'The Kitchen of the Unwanted Animal' is a food truck unlike any other
Based in Amsterdam, its mission is to reduce food waste by serving up delicious versions of animal pests and other unwanted, marginalized critters.
There are a lot of crazy food trucks out there, but “The Kitchen of the Unwanted Animal” in Amsterdam is one of the most interesting and unusual. Started by a couple named Rob Hagenouw and Nicolle Schatborn, the purpose of their food truck is to sell the meat that nobody wants in an effort to reduce unnecessary food waste.
It all started five years ago, when Hagenouw and Schatborn made a wild goose stew as part of an art installation. Geese have become a major problem in the Netherlands, ever since a law was passed to protect their dwindling population in the 1970s. Now hunters are hired to shoot geese at Schipol Airport in Amsterdam to ensure they don’t interfere with aircraft engines, and an estimated 400,000 geese are killed annually throughout the country. The carcasses are usually ground into pet food.
After talking to hunters and learning about this excessive waste of perfectly edible meat, Hagenouw and Schatborn came up with the idea of starting "The Kitchen of the Unwanted Animal" food truck, called "Keuken van het Ongewenst Dier" in Dutch. They perfected a recipe for goose croquettes that not only taste good, but also start important conversations about everything that goes to waste.
Since then the menu has expanded to include other unwanted and marginalized critters, such as the muskrats that infest the canals of Amsterdam and are culled by hunters under strict regulations. Hagenouw told NPR’s The Salt: “Muskrats are plant eaters, so they are really, really delicious when you eat them.” They also sell a “Peace Pigeon” roll, made with pigeon meat that was commonly consumed prior to World War II.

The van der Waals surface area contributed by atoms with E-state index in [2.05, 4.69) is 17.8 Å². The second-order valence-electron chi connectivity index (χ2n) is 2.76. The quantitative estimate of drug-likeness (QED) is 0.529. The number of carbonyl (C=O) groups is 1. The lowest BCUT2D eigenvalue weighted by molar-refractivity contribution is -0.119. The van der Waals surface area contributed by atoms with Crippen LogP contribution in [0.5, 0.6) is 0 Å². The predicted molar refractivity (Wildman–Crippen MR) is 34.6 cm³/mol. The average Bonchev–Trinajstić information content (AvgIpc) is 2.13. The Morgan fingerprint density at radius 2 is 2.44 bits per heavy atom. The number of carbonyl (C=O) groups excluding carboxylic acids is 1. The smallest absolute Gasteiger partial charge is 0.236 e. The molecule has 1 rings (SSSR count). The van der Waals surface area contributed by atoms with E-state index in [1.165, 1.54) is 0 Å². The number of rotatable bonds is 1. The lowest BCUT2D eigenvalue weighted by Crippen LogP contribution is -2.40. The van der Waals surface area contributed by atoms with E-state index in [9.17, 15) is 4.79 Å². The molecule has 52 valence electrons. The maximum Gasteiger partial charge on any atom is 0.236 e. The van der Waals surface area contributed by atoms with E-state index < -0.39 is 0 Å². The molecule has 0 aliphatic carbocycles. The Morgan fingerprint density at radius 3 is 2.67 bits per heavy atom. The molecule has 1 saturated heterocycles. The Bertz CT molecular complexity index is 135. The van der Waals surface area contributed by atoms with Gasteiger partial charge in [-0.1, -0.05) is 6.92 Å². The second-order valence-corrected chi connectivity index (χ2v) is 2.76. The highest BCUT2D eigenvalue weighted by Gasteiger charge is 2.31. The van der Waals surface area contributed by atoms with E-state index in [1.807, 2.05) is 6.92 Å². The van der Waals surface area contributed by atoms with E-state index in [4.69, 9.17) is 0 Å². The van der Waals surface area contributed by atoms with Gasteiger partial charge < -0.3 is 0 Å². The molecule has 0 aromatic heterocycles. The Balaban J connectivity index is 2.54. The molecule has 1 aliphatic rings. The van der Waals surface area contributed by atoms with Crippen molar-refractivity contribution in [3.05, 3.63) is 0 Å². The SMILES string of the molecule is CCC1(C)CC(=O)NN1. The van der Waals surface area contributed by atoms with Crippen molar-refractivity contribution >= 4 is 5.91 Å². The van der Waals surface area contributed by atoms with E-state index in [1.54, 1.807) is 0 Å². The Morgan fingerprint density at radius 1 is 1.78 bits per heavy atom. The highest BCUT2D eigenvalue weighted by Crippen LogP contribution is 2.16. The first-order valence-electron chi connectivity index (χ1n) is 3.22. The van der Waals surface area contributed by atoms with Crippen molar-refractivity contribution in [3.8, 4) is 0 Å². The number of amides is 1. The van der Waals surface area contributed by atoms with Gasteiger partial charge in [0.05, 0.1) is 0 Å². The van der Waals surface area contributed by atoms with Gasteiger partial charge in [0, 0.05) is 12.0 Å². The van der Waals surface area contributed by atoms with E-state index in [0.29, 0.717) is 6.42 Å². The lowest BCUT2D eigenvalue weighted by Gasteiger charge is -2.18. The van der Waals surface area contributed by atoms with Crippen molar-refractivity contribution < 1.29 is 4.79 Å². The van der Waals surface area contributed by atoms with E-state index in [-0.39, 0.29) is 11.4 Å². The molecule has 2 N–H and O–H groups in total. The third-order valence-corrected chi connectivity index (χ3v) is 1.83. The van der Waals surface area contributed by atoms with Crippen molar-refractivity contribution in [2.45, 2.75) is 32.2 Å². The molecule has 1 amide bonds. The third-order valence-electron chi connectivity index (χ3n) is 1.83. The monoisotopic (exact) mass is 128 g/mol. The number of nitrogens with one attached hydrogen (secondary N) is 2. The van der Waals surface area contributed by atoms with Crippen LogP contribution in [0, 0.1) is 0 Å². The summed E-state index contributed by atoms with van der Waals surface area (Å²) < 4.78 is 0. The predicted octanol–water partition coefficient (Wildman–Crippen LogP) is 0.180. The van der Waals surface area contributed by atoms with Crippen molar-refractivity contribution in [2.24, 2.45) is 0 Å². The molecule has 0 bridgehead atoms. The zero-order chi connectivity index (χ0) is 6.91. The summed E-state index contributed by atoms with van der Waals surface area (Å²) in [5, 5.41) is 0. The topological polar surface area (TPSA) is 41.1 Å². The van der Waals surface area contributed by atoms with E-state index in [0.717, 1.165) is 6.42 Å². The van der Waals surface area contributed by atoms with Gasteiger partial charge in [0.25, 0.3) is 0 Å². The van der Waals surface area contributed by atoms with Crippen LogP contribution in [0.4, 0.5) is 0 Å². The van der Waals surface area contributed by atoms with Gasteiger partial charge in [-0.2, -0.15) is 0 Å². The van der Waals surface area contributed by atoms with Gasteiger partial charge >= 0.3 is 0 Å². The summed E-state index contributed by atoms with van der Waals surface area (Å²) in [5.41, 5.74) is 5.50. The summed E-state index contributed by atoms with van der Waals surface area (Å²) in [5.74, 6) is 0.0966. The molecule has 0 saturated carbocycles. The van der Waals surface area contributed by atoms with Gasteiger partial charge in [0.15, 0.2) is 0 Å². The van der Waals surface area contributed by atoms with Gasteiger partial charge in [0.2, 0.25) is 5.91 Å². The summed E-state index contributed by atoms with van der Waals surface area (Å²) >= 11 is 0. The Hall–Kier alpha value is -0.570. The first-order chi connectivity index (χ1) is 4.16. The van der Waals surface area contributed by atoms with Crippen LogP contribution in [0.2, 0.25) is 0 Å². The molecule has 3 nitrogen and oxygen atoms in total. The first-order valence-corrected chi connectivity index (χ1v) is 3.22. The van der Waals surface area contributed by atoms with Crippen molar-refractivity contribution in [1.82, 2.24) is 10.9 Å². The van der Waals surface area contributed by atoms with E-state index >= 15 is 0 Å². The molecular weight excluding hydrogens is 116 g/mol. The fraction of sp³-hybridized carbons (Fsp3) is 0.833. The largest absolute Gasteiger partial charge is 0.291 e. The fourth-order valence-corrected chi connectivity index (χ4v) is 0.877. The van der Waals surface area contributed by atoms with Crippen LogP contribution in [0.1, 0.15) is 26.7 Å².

Most controversial is the “My Little Pony Burger,” which apparently is a big hit with little girls, less so with their mothers. Horses are commonly kept as family pets in the Netherlands, but since the economic downturn in 2011-12, many have been sent to be butchered. Horse meat is fairly easy to find in Europe, particularly Italy, where it’s considered a delicacy, so it is not as shocking to see it on a menu in the Netherlands as it would be in North America.
NPR writes: “Schatborn and Hagenouw say they try to use [horse meat] as an opportunity to educate people – asking what they eat, suggesting they think about how eating something like chicken differs from eating goose or horse. They hope that people will recognize that eating horse, for example, is no different than eating cow.”
While the thought of eating some of these animals may be emotionally challenging for some, it’s hard to argue with the logic of eating meat that would otherwise go to waste. At least, it makes more sense than supporting the awful factory farms that supply a narrow range of 'acceptable' meats to most supermarkets.